Saturday, May 13, 2006

Finally, A School District That Has Goals

Pittsburgh School Superintendent Mark Roosevelt yesterday announced "Excellence for All," a four-year plan for improving proficiency of students in the Pittsburgh Public Schools.

What is unique about the plan is that it doesn't just say what the school system intends to do, but what it intends to achieve -- it sets explicit, quantitative objectives for student proficiency in each subject at each grade level. The plan doesn't just say the school system wants every child to be able to read, or that it will increase the number of children who are proficient, or that it will meet what the law requires. It says that within 3 years, 71% of fifth-graders will be proficient in reading and math, 66-69% of eighth-graders will be proficient in reading and math, 66% of 11th-graders will be proficient in reading, and 58% of 11th-graders will be proficient in mathematics. (If you're thinking that the percentages should be higher than that, those represent 25-50% improvements over current proficiency levels in the Pittsburgh Public Schools, and they are higher than what is required by federal law.)

Most school districts in the Pittsburgh Region don't have explicit goals for student proficiency. Go to any school district's website and see if you can find any goals at all. If they have a search feature, search on "goal" and see if you find anything. If you find goals, see if any of them actually commit to achieving specific proficiency levels for the children, particularly if the current proficiency levels are low.

In some districts, you will be able to find a "Strategic Plan" on their website. Every district is required by state law to have one. But if you can actually find the plan for a particular district, you will likely discover that it has no clear goals and no clear strategy. It's much easier to claim success if you have no goals to be measured against.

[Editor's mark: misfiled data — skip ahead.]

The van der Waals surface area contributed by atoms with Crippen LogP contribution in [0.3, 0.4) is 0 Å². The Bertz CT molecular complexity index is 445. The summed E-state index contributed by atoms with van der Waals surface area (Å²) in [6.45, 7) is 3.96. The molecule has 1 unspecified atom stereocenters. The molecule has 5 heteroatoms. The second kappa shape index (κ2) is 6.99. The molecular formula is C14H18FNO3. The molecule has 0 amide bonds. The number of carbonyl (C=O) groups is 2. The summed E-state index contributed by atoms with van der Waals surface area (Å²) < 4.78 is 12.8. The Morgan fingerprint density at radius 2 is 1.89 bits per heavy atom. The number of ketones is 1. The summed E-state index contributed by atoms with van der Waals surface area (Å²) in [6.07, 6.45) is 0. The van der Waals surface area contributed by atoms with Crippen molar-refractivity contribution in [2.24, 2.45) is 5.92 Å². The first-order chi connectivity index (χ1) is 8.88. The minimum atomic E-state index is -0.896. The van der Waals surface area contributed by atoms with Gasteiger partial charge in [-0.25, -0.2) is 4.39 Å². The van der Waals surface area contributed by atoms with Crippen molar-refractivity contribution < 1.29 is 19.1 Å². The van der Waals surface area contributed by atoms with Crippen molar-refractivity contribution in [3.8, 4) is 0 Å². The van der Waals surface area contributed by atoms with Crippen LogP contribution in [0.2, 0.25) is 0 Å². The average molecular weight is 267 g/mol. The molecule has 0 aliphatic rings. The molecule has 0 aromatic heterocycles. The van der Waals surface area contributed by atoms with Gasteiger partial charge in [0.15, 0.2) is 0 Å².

Until a few years ago, most school districts didn't even publish information on how their children were doing (unless it was unusually good). Now you can get reports on student proficiency on virtually every school district's website. That's not enlightenment by the schools, it's a federal/state requirement under No Child Left Behind. But you generally still have to dig for it, and if you find it, you may have a hard time understanding it. If the school district trumpets the fact that it "meets federal AYP (adequate yearly progress) requirements," you should realize that all that is required right now to satisfy AYP requirements is for half of the students to be proficient (54% must be proficient in reading, and 45% must be proficient in math). One would hope schools would want to do better with kids than a coin-flip.

If you'd like an easy way to see how a particular school district is doing compared to others, click on You can find out what percentage of 5th graders are proficient in reading and math in each elementary/middle school in southwestern Pennsylvania, and you can compare each school to the other schools in the region that have similar spending levels and similar numbers of low-income children. You may be surprised to find that last year (2005), there were only 21 elementary schools in the entire 10-county region (out of 355 total schools) where 90% or more of the 5th graders were proficient in both reading and math. You may be even more surprised to find out where they are located.


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